There are two ways to go with espresso machines these days. You can get machines that use prepacked coffee packets, like the Nespresso machines, or traditional units that use loose coffee, freshly ground from beans. I quite like the idea of making these coffees from scratch so looked at the latter option.
The next decision comes down to price. Some espresso machines can be horribly expensive, often running to several hundred pounds. I had no intention of spending that much and as I would only be making one or two cups at a time was quite satisfied to look at smaller machines. I wanted it to look good in the kitchen and be made by a company with a good reputation. Luckily Gaggia produce this model which retails at £150 on the high street and have an unparalleled reputation in this market.
I bought my machine from House of Fraser in Bluewater, which has a dedicated Gaggia stand, staffed by Gaggia employees. They offer reconditioned models, which have previously been returned and repaired, at a significant discount. I paid £99 for my one, it still had the protective cellophane on the stainless steel sections and if you'd told me it was brand new I would have believed you. It also comes with a 12 month Gaggia warranty.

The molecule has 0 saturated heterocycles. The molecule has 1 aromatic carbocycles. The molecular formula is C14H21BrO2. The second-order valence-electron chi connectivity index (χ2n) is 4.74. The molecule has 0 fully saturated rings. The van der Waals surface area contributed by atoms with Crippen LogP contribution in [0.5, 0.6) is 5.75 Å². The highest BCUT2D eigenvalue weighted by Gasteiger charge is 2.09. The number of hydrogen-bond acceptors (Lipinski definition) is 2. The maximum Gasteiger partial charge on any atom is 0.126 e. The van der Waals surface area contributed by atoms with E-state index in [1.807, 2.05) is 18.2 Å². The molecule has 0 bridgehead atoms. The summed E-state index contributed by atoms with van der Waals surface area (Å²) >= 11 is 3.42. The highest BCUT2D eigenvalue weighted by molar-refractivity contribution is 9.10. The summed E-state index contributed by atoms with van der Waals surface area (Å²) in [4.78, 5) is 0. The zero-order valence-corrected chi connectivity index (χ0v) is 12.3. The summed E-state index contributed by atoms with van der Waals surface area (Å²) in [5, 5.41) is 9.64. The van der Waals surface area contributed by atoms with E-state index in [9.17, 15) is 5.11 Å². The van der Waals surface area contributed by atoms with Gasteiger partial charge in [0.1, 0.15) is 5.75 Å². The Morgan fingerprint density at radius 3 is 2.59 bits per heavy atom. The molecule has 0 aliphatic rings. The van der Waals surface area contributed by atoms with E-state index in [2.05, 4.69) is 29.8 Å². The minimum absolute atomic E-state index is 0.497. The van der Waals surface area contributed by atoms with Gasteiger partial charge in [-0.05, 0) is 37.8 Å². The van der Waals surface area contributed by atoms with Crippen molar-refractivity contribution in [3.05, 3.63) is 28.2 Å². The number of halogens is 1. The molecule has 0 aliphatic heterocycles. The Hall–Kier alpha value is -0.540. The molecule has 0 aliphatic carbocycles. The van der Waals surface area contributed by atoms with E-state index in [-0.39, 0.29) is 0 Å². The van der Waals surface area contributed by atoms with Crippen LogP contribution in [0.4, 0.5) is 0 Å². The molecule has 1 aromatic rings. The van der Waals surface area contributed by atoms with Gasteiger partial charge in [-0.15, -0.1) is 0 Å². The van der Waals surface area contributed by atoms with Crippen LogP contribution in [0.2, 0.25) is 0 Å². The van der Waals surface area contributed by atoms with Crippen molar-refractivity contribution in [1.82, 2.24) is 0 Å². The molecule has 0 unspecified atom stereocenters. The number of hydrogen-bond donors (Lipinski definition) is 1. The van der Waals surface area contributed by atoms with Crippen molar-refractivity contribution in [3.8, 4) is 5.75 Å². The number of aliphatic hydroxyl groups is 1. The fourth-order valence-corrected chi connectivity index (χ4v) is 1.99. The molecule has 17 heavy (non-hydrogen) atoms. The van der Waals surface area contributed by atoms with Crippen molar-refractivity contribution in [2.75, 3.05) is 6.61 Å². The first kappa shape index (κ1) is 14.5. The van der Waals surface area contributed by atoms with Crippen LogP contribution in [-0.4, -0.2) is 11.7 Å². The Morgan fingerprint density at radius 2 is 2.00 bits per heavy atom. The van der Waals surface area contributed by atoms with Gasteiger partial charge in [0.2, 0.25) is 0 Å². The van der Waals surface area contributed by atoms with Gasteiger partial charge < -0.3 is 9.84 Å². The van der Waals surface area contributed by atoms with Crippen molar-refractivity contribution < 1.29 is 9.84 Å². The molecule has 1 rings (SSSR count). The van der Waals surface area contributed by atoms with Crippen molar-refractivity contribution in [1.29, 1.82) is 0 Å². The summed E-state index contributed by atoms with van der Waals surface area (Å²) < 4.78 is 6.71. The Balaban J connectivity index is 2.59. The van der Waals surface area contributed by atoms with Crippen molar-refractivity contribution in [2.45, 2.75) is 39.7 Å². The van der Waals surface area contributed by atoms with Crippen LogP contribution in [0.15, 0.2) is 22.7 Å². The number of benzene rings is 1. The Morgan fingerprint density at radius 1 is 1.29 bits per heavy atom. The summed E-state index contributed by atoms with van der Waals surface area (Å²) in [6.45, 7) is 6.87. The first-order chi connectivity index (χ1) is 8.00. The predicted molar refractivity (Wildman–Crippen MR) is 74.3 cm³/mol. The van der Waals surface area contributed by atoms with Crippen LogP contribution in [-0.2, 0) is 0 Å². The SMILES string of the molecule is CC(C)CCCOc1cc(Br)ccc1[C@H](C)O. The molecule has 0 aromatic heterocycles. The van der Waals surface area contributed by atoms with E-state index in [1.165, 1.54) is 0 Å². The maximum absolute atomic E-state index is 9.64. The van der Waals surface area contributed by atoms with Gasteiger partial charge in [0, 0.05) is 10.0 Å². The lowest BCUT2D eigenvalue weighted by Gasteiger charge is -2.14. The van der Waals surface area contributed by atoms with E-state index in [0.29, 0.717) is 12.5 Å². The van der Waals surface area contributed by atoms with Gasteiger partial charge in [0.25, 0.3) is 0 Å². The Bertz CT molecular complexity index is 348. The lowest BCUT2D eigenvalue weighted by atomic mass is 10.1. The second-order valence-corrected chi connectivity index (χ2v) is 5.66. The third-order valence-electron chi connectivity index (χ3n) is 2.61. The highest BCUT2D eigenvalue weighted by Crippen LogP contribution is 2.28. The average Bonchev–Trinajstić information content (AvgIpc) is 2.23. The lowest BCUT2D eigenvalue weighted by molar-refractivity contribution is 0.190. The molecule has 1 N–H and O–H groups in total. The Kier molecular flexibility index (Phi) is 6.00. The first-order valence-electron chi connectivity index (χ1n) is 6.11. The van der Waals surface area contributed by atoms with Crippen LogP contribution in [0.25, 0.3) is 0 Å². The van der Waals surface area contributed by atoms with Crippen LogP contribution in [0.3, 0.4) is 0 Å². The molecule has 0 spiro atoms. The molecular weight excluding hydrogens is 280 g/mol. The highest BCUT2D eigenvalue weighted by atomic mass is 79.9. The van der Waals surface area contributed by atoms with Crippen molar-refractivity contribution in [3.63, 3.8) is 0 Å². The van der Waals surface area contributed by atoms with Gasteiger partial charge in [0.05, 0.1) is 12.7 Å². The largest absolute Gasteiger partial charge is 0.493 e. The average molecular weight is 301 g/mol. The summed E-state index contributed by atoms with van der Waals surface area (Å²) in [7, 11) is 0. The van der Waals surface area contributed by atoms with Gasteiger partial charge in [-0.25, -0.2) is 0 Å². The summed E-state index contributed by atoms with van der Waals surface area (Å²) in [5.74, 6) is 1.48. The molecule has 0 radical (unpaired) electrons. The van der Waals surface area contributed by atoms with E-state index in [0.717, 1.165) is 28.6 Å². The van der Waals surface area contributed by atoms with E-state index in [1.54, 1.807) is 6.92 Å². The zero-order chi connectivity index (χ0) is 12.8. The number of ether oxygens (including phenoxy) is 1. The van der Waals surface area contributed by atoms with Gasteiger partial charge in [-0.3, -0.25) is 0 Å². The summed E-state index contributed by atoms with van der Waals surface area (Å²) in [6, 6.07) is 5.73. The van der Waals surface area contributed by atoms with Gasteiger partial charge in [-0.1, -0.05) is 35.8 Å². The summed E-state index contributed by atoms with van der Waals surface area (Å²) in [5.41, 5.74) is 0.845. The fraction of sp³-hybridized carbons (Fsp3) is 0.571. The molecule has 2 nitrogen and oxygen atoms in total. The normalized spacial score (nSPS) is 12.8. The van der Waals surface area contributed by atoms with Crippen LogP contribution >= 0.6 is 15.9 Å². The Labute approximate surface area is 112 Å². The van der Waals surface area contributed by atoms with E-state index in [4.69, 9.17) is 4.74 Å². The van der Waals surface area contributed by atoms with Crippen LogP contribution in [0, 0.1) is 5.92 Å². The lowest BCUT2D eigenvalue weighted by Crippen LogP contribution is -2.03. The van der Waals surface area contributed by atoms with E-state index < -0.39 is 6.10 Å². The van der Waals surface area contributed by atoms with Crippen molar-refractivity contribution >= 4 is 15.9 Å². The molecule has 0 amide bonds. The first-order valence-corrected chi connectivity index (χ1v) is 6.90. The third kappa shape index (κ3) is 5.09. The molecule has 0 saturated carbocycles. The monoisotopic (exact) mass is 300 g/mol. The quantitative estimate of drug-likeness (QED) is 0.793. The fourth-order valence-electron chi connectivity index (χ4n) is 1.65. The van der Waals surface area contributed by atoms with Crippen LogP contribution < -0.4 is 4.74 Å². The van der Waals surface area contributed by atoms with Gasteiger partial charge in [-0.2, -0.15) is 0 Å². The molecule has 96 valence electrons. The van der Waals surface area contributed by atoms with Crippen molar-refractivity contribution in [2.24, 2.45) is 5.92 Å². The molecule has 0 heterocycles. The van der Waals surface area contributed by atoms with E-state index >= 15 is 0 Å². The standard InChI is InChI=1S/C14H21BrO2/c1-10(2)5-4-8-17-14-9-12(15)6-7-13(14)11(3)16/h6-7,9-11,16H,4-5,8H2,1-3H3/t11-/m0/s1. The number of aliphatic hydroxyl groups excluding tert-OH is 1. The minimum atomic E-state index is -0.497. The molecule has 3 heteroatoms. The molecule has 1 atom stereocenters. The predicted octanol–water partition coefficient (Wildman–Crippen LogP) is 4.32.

In the box:
Along with the unit itself, the box includes the filter holder, one or two cup filter inserts and removable drip tray. You also get a measuring spoon and tamper.
Brief summary of Specs:
Capacity: 2 Litres
Pump: 15 Bar
Filter holder: Aluminium
Body work: stainless steel
The picture above will show you all you need to know, so I won't go into too much detail describing it. In terms of size it measures 26cm x 30 x 22 (L, H & D) which makes it a nice size but not too dominating. It will take up the same space as a toaster and easily fit under kitchen wall units. The body is brushed steel, with stainless steel on the drip tray and cup warmer. The three buttons on the front are quite large and perhaps detract from the overall look and probably could have been better designed.
The machine is surprisingly quick and easy to use, I'd had visions of spitting water and hanging around to get my coffee but this isn't the case. Starting from scratch, you can have a cup of coffee in your hand in about five minutes, which isn't much different from making instant.
At first glance, the instructions for making an espresso are pretty intimidating. But in use they make perfect sense. The machine does one job: it makes espresso, and that's it. What you do with that espresso is up to you but you can make cappuccinos, lattes or whatever takes your fancy.
Making an espresso turns out to be very easy.
1. Fill the water tank
2. Turn on the power